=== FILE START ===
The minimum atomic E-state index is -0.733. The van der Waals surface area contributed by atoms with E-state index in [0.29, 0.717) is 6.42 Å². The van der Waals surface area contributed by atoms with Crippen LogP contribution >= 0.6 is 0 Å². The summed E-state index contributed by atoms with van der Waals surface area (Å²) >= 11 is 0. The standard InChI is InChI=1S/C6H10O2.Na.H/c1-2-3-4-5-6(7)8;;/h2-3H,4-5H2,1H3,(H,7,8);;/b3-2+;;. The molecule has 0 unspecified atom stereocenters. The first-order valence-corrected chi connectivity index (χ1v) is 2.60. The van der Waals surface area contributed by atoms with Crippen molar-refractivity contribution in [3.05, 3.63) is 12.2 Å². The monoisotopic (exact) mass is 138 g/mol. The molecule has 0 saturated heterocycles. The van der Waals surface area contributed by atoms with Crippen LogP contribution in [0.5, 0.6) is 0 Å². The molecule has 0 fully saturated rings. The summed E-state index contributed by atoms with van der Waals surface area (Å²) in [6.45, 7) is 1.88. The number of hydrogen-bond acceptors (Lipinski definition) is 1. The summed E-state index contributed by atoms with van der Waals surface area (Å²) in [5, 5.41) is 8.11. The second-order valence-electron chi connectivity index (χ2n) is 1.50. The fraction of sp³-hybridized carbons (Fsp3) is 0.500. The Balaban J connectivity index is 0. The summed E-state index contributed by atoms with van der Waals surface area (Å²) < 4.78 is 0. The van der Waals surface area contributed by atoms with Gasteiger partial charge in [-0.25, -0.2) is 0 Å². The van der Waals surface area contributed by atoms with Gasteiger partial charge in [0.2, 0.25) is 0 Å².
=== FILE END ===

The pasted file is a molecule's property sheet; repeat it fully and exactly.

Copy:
The minimum atomic E-state index is -0.733. The van der Waals surface area contributed by atoms with E-state index in [0.29, 0.717) is 6.42 Å². The van der Waals surface area contributed by atoms with Crippen LogP contribution >= 0.6 is 0 Å². The summed E-state index contributed by atoms with van der Waals surface area (Å²) >= 11 is 0. The standard InChI is InChI=1S/C6H10O2.Na.H/c1-2-3-4-5-6(7)8;;/h2-3H,4-5H2,1H3,(H,7,8);;/b3-2+;;. The molecule has 0 unspecified atom stereocenters. The first-order valence-corrected chi connectivity index (χ1v) is 2.60. The van der Waals surface area contributed by atoms with Crippen molar-refractivity contribution in [3.05, 3.63) is 12.2 Å². The monoisotopic (exact) mass is 138 g/mol. The molecule has 0 saturated heterocycles. The van der Waals surface area contributed by atoms with Crippen LogP contribution in [0.5, 0.6) is 0 Å². The molecule has 0 fully saturated rings. The summed E-state index contributed by atoms with van der Waals surface area (Å²) in [6.45, 7) is 1.88. The number of hydrogen-bond acceptors (Lipinski definition) is 1. The summed E-state index contributed by atoms with van der Waals surface area (Å²) in [5, 5.41) is 8.11. The second-order valence-electron chi connectivity index (χ2n) is 1.50. The fraction of sp³-hybridized carbons (Fsp3) is 0.500. The Balaban J connectivity index is 0. The summed E-state index contributed by atoms with van der Waals surface area (Å²) < 4.78 is 0. The van der Waals surface area contributed by atoms with Gasteiger partial charge in [-0.25, -0.2) is 0 Å². The van der Waals surface area contributed by atoms with Gasteiger partial charge in [0.2, 0.25) is 0 Å².